Jung, et al., in Hand 2018, Vol. 13, pages 137-142, published a meta-analysis (comparison of data in the literature) on private, i.e. non-work-related, and worker’s compensation-treated patients with carpal tunnel syndrome. They found that worker’s compensation patients took almost five weeks longer to return to work and were 16% less likely to return to their pre-injury vocation and had lower SF36 scores. There were also 3x as many complications and nearly twice the rate of persistent pain. They opined that higher rates of postoperative pain with delayed return to work could be anticipated with treating worker’s compensation carpal tunnel patients.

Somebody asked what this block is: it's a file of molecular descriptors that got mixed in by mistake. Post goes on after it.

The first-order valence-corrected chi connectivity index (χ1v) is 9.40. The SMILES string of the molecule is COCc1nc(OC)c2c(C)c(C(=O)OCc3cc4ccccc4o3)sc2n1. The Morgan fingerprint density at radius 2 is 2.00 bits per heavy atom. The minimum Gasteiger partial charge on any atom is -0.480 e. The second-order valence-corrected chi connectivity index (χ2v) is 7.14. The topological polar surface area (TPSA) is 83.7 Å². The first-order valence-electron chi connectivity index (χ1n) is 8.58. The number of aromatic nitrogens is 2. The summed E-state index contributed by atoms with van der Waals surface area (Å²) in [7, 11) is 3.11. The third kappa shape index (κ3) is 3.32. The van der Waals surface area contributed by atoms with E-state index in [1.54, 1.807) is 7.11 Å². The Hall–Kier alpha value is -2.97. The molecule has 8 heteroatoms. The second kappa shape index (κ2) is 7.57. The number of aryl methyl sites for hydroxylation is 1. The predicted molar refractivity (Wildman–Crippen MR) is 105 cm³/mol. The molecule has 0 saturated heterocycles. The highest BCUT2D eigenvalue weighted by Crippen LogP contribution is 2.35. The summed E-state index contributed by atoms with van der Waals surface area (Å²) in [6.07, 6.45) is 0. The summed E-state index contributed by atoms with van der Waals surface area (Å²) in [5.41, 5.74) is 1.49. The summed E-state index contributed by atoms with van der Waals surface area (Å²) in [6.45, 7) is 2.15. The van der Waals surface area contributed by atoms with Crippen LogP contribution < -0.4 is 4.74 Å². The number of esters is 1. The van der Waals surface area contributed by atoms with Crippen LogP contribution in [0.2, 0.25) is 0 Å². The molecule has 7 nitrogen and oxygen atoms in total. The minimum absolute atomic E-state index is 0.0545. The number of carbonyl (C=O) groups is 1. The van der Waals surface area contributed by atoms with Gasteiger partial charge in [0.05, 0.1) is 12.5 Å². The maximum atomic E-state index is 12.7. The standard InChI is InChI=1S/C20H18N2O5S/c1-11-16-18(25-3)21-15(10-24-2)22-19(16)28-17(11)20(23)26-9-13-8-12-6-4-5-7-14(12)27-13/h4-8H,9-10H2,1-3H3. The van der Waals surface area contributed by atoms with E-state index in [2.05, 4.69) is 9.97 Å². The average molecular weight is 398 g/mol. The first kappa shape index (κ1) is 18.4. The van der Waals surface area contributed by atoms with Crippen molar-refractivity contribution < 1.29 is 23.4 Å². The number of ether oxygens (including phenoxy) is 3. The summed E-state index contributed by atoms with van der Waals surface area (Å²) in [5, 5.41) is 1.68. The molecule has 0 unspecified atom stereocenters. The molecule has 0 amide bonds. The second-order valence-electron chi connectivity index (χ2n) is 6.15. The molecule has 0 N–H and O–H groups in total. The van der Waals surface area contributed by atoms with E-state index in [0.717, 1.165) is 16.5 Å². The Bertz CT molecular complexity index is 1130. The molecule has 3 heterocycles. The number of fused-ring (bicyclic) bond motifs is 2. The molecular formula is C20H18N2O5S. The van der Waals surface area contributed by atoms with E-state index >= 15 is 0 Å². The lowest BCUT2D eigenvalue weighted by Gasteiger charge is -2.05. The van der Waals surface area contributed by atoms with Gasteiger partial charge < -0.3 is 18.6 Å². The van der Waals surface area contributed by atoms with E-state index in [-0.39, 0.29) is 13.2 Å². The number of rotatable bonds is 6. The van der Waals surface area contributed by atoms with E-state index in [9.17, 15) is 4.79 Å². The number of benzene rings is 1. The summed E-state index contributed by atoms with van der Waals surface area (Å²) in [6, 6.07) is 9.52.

It is interesting that these authors did not introduce any of their own experience with treating carpal tunnel syndrome patients, but they are highlighting a common problem. I have worked very hard over the past 30 years to make sure that my worker’s compensation patients’ outcomes parallel the private sector and almost all of my endoscopic carpal tunnel release patients are back to work within a couple of days of the operation. It goes to show that experience counts and, if we try hard enough to get great results, we should be able to attain them.